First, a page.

Puritans in New England
The Puritans - No Compromise in God's Work
Puritans were English Protestants who wished to reform and purify the Church of England of what they considered to be unacceptable residues of Roman Catholicism. They believed that the Church of England was a true church, though in need of major reforms. Puritans opposed many of the traditions of the Church of England, including use of the Book of Common Prayer, the use of clergy vestments during services, the use of the sign of the cross at baptism, and kneeling to receive communion, all of which they believed constituted popery.
Considered heretics and threats to the social order, Puritan laymen received savage punishments. In 1630, a man was sentenced to life imprisonment, had his property confiscated, his nose slit, an ear cut off, and his forehead branded “S.S.” as a “Sower of Sedition.” Forced to leave England in the 1620 safter being threatened with “extirpation from the earth” if they did not fall in line, as many as 20,000 Puritans emigrated to New England in America. from England to gain the liberty to worship God as they chose.
In America, they made their Congregational Church the state church. The Puritans, like their European forbears, enforced religious conformity in their colonies. Those who chose to come and live in their colonies had to abide by the same religious views and practices. Religious conformity was the only way to preserve their faith, keep the community pure and moral, protect the church from heresy and corruption, and maintain civil peace. Consequently, they did not tolerate different religious sects in their community.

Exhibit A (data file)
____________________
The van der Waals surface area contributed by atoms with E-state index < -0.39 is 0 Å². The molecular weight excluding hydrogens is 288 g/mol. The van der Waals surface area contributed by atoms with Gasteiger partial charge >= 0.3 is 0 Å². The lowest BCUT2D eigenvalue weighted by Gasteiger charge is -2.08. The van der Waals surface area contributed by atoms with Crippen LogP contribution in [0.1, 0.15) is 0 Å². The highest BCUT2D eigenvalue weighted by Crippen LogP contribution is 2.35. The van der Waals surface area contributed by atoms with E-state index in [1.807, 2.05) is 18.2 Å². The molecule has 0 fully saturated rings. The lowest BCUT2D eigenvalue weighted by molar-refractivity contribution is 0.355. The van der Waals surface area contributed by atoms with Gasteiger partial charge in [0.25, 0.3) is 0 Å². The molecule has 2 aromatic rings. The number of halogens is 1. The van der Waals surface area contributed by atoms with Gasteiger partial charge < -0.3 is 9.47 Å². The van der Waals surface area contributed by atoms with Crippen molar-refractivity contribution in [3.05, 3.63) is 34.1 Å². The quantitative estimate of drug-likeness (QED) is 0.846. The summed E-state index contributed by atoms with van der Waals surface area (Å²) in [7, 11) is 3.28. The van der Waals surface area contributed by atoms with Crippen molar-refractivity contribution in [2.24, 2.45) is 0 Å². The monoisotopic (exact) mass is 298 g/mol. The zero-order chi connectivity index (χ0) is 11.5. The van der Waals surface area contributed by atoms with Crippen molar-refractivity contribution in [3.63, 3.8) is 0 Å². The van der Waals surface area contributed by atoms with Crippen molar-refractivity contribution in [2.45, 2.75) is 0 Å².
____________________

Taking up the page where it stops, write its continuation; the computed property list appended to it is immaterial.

The membership was composed, at least initially, of men and women who had undergone a conversion experience and could prove it to other members. Puritan leaders hoped that their example would lead England to institute a church modeled after the New England Way.
Criminal laws in the early New England colonies were based on the scriptures, especially the Old Testament. Church attendance was mandatory. Those that missed church regularly were subject to a fine. The sermon became a means of addressing town problems or concerns. Since the Puritans believed they were doing God’s work, harsh punishment was inflicted on those who were seen as straying from the faith. There were cases when individuals of differing faiths were hanged in Boston Common. Adulterers might have been forced to wear a scarlet “A” if they were lucky. At least two known adulterers were executed in Massachusetts Bay Colony. Public whippings were commonplace. Being locked into public stocks forced the humiliated guilty person to sit in the public square, while onlookers spat or laughed at them.
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Salem With Trials
The Salem Witch Trials in the late 1600s was, in many ways, the direct consequence of Puritan ministers like Cotton Mather and the English Puritan Joseph Glanvill who continuously warned of the presence of witches, demons, and ghosts. Failing to believe in them was no different than the “denial of the bodily resurrection, and the [supernatural] spirits,” Glanvill wrote.